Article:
Misanthropoetics

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Misanthropoetics

Social Flight and Literary Form in Early Modern England

Robert Darcy

Early Modern Cultural Studies Series

282 pages
1 illustration, index

Hardcover

January 2021

978-1-4962-2262-6

$65.00 Pre-order

About the Book

Misanthropoetics explores efforts by Renaissance writers to represent social flight and withdrawal as a fictional escape from the incongruous demands of culture. Through the invented term of its title, this book investigates the literary misanthrope in a number of key examples from Shakespeare, Jonson, Spenser, and the satirical milieu of Marston to exemplify the seemingly unresolvable paradoxes of social life.

In Shakespeare’s England a burgeoning urban population and the codification of social controls drove a new imaginary of revolt and flight in the figure of the literary misanthrope. This figure of disillusionment became an experiment in protesting absurd social demands, pitting friendship and family against prudent economies, testimonies of durable love against erosions of historical time, and stable categories of gender against the breakdown and promiscuity of language.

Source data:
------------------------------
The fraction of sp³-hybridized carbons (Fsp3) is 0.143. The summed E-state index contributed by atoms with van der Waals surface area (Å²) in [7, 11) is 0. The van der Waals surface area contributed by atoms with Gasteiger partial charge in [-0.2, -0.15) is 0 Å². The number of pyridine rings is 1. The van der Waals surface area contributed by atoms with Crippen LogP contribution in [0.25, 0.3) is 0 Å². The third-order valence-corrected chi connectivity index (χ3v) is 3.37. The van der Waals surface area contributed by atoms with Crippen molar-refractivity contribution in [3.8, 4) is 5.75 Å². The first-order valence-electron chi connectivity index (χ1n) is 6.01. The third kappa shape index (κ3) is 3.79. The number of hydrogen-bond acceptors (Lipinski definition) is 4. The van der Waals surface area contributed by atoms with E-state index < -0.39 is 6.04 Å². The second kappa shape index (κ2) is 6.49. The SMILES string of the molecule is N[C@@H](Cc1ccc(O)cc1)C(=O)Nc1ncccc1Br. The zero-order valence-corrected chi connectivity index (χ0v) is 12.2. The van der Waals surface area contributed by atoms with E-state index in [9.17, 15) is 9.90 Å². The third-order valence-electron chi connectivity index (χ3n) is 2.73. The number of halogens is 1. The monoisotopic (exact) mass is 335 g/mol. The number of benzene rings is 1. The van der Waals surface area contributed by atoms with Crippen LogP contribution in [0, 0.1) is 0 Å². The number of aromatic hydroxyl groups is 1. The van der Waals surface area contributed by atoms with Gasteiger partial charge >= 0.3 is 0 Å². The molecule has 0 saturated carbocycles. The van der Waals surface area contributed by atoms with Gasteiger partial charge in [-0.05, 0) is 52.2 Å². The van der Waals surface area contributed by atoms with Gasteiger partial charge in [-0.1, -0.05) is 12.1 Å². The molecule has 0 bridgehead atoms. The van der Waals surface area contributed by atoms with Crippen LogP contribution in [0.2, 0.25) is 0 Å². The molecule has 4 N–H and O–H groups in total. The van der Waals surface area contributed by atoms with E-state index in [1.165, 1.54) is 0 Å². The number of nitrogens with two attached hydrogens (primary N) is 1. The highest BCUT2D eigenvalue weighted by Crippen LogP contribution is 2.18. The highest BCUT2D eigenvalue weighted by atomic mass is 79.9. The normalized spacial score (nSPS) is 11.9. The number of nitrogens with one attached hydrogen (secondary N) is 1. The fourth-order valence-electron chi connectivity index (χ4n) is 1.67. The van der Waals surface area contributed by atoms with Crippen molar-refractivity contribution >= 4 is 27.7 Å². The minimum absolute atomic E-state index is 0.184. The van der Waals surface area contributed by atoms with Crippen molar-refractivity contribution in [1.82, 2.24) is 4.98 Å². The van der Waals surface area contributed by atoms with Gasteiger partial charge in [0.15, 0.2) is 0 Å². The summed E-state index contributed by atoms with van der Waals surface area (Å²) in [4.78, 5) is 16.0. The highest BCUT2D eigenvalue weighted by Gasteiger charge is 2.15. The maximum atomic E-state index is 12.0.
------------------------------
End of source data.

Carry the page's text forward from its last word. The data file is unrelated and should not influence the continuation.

Misanthropoetics chronicles the period’s own excoriating critique of the illusion of resolution fostered within a social world beleaguered by myriad pressures and demands. This study interrogates form as a means not toward order but toward the impasse of irresolution, to detecting and declaring the social function of life as inherently incongruous. Robert Darcy applies questions of phenomenology and psychoanalysis, deconstruction and chaos theory to observe how the great deployers of literary form lost confidence that it could adhere to clear and stable rules of engagement, even as they tried desperately to shape and preserve it.


 

Author Bio

Robert Darcy is a professor of English at the University of Nebraska at Omaha.
 
 

Praise

“A fascinating and valuable topic, and one that has not been previously well studied. The figure of the misanthrope and his relationship to and flight from society is well worth exploring. Darcy writes with great fluency and wit.”—Alan Stewart, co–general editor of The Encyclopedia of English Renaissance Literature

Table of Contents

Acknowledgments
Introduction: Definition at the Limits of Form 
1. Models Not to Copy: Timon of Athens, Knowledge, and the Performance of the Misanthrope
2. Midas’s Food: Paternity, Incest, and the Renaissance Economy in The Merchant of Venice and Pericles
3. Retreats of Despair and Devotion: Choice, Faith, and Exile in Book 4 of The Faerie Queene
4. “Put This in Latin for Me”: Alienated Speech and Phenomenological Discourse in Ben Jonson’s Epicoene
Epilogue: Pygmalion’s Image and Misanthropoetics in Coda
Notes
Works Cited
Index